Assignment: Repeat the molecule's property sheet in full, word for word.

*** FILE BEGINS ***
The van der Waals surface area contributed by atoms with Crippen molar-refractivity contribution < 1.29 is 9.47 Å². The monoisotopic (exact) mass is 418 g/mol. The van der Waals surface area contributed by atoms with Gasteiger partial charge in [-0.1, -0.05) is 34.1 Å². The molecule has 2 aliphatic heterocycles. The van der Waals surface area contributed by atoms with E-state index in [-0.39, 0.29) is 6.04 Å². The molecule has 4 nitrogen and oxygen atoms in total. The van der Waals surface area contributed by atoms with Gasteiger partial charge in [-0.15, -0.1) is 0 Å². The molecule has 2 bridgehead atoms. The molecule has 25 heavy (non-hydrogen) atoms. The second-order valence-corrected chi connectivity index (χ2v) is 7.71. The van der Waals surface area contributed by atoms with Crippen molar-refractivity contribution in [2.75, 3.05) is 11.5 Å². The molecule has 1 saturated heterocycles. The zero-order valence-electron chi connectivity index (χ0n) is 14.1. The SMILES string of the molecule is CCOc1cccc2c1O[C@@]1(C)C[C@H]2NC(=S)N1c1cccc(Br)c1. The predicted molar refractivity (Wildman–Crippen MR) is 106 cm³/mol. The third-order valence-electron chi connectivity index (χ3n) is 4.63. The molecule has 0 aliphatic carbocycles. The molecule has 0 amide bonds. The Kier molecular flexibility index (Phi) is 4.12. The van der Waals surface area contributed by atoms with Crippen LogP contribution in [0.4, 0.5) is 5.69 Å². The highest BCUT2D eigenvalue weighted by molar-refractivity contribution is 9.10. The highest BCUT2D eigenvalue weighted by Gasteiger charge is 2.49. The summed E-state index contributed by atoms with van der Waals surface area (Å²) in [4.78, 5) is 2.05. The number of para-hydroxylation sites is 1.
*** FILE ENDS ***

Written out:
The van der Waals surface area contributed by atoms with Crippen molar-refractivity contribution < 1.29 is 9.47 Å². The monoisotopic (exact) mass is 418 g/mol. The van der Waals surface area contributed by atoms with Gasteiger partial charge in [-0.1, -0.05) is 34.1 Å². The molecule has 2 aliphatic heterocycles. The van der Waals surface area contributed by atoms with E-state index in [-0.39, 0.29) is 6.04 Å². The molecule has 4 nitrogen and oxygen atoms in total. The van der Waals surface area contributed by atoms with Gasteiger partial charge in [-0.15, -0.1) is 0 Å². The molecule has 2 bridgehead atoms. The molecule has 25 heavy (non-hydrogen) atoms. The second-order valence-corrected chi connectivity index (χ2v) is 7.71. The van der Waals surface area contributed by atoms with Crippen molar-refractivity contribution in [2.75, 3.05) is 11.5 Å². The molecule has 1 saturated heterocycles. The zero-order valence-electron chi connectivity index (χ0n) is 14.1. The SMILES string of the molecule is CCOc1cccc2c1O[C@@]1(C)C[C@H]2NC(=S)N1c1cccc(Br)c1. The predicted molar refractivity (Wildman–Crippen MR) is 106 cm³/mol. The third-order valence-electron chi connectivity index (χ3n) is 4.63. The molecule has 0 aliphatic carbocycles. The molecule has 0 amide bonds. The Kier molecular flexibility index (Phi) is 4.12. The van der Waals surface area contributed by atoms with Crippen LogP contribution in [0.4, 0.5) is 5.69 Å². The highest BCUT2D eigenvalue weighted by molar-refractivity contribution is 9.10. The highest BCUT2D eigenvalue weighted by Gasteiger charge is 2.49. The summed E-state index contributed by atoms with van der Waals surface area (Å²) in [4.78, 5) is 2.05. The number of para-hydroxylation sites is 1.